All around the country public libraries are closing. Cuts in council spending are steadily increasing, and although local authorities have a statutory duty ‘to provide a comprehensive and efficient library service for all persons’ in the area, libraries are really feeling the hit.
Studies suggest that the number of adults visiting public libraries has fallen by almost a third over the last decade, with an approximate £25m hit to its budgets in 2016 alone.
With such stark figures, one cannot help but wonder how this may be felt on a personal level, particularly when it comes to our children’s literacy.
Can we fill this gap with technology?
The benefits of using a library
Many believe that the the cuts libraries are facing are unavoidable sacrifices. Some even go as far to suggest that libraries are now redundant.
But many (including us!) believe that libraries offer huge benefits to everyone who use them, but in particular children.
The most significant function of the library is of course the huge array of books that they house. Princesses, pirates, fairy tales or superheroes- there’s nothing you can’t find within the shelves! Children have the luxury of browsing through at their leisure, making their own choices.
The library also stocks a huge amount of non-fiction texts which, as mentioned in a previous blog, are really beneficial in building up a child’s reading comprehension. If a child doesn’t like to read traditional fiction, or has a particular interest in a subject, then hey presto- the information they seek is at their finger tips!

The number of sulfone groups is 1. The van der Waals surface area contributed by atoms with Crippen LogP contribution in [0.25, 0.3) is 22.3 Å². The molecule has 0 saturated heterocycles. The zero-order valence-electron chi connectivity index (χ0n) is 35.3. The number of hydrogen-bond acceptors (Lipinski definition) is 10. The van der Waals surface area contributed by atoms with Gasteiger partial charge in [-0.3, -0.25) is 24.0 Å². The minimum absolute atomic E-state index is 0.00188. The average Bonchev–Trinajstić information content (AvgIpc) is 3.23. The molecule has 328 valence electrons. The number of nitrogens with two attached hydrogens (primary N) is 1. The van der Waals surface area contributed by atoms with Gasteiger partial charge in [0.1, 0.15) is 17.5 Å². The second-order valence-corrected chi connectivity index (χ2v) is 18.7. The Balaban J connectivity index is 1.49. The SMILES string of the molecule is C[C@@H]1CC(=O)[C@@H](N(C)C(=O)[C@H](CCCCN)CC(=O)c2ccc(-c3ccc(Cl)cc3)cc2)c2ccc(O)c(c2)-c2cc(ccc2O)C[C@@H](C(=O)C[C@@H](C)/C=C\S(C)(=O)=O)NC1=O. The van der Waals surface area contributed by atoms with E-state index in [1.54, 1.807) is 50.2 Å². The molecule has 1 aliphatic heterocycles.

Without spatial limitations, the library houses as many books as a child could need at every stage of their reading journey. And with no limit on how many times a child can borrow a book, they can work at improving their own understanding of the text as often as they wish.
And, with recent studies conducted by the Oxford University suggesting that reading books can improve a person’s life chances, the importance of maintaining these facilities becomes crucial!
2. Extra support
Learning to read is a process that requires the help and support of an adult. Children will need both guidance and encouragement for them to grow as readers, and often having an adult’s feedback can really inspire them to continue with their work.
With growing class sizes and an increasingly busy home life, finding the right amount of time to support a child with their reading can be difficult or rushed.
The staff at the library can make a difference here. By offering a further layer of support in many ways, ranging from rhyme-time classes for preschoolers to seasonal reading events throughout the year, the presence of an extra adult with specific training and experience can be invaluable source of feedback.
3. A positive shared environment
The library offers a positive space for children to talk about their reading with their friends, parents, teachers and other adults. The environment is focused, friendly and dedicated to literacy. By really ‘zoning’ into reading and books with such a high level of positive reinforcement, improvements in ability and enthusiasm are inevitable.
We like to think that by offering a child a focused and positive space (and this could of course be a digital one!) dedicated to books, a child’s reading will thrive.
Are these attributes transferable to the digital age?
If one day we lost all of our beloved libraries, could tech fill that void?
Of course we are biased here at The Listening Bookshop, but we really do believe that in this digital age, tech can help offer the child a virtual library.
We’ve tried really hard to ensure our bookshop offers the same benefits as a library does! We would love to hear what you guys think about this subject – do you still use your local library? How do you use yours? Let us know!